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A. Lange & Sohne: up-close and personal with the company’s manufacture

The Peak visits the brand’s manufacture in the east German watchmaking town of Glashutte.

Luxury watch brands typically pride themselves on the large amount of handwork that goes into their creations. But even among a sea of names that pride themselves on crafting by hand, A. Lange & Sohne stands out. A few months ago, The Peak had the chance to visit the brand’s manufacture in the east German watchmaking town of Glashutte, three years after an expansion project saw the construction of a new 5,400 sq m building.

Typically, a watch factory visit combines a showcase of a brand’s latest CNC (computer numerical control) milling machines, and demonstrations of hand-executed manual finishing and decoration. On this tour, however, almost every activity focused on hand-craftwork and fine details, from hand-finishing to assembly. Unsurprising, for a brand that assembles each movement twice for utmost quality, and which “tries to decorate all components possible”, according to our guide. This includes even the tiniest parts – like 0.5mm- wide links resembling little specks, and that are used to create the chain in the brand’s energy-regulating fusee-and-chain mechanism. A young finishing specialist, who looked to be in his 20s, explained that each chain has 636 tiny components. After each chain is assembled, straight-graining is done, giving the top of each teeny surface a finely lined, matte finish.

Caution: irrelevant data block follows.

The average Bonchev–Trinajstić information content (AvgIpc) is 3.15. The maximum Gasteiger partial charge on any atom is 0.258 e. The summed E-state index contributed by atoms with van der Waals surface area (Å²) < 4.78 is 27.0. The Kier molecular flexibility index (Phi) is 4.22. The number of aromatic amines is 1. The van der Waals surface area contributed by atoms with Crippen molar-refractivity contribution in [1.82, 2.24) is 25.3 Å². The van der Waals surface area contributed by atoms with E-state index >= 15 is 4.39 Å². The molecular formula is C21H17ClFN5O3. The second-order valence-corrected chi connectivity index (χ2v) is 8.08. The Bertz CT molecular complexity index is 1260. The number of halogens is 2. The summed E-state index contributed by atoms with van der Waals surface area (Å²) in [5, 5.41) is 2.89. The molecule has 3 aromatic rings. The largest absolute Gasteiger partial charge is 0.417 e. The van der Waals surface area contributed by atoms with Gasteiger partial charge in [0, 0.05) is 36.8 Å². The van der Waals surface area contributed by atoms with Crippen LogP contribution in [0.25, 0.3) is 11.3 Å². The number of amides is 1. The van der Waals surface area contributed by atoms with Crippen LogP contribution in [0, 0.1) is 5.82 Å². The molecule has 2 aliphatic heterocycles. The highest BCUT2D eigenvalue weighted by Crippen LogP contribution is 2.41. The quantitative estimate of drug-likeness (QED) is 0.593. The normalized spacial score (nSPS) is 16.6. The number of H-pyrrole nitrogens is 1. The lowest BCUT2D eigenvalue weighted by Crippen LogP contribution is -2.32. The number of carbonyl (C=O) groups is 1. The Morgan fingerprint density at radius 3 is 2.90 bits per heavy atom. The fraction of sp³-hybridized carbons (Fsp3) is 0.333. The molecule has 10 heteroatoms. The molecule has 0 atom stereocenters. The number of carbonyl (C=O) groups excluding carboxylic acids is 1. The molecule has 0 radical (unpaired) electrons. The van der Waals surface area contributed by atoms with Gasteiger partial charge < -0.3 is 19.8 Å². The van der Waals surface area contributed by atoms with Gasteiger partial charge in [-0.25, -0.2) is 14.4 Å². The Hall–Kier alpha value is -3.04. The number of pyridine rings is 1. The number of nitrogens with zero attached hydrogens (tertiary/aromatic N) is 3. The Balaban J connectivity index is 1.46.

(RELATED: Change is coming to A. Lange & Sohne, says CEO Wilhelm Schmid)

With so much work going into its timepieces, do not expect Lange’s annual production of approximately 5,000 pieces to increase just because its production facility has grown. As Anthony de Haas, the brand’s outspoken director of product development, shared with us at the end of our tour: “We only face one kind of pressure from (Richemont Group chairman) Johann Rupert and (Richemont Group CEO) Jerome Lambert – to stay as good as we are, while trying to get better at what we do. Johann Rupert tells us, ‘This is the pearl of the group. Stay as you are.’”

Highlights of our trip to the A. Lange & Sohne manufacture

  • A. Lange & Sohne Polishing with Eneska tool

    FINISHING LINE

    Our first stop was the finishing and engraving department. In one room, several white-coated women worked on various components, ranging from creating the vertical Glashutte stripes that characterise the brand’s three-quarter plates (a signature Glashutte watch part that helps to stabilise a movement), to polishing tiny date correctors, using traditional wooden discs or motorised Eneska tools (pictured). Care needs to be taken especially when polishing very small parts, as polishing removes some material and taking off too much metal (we’re talking hundredths of a millimetre) can throw tolerances off.

(RELATED: The 60-second watch brand guide: A. Lange & Sohne)

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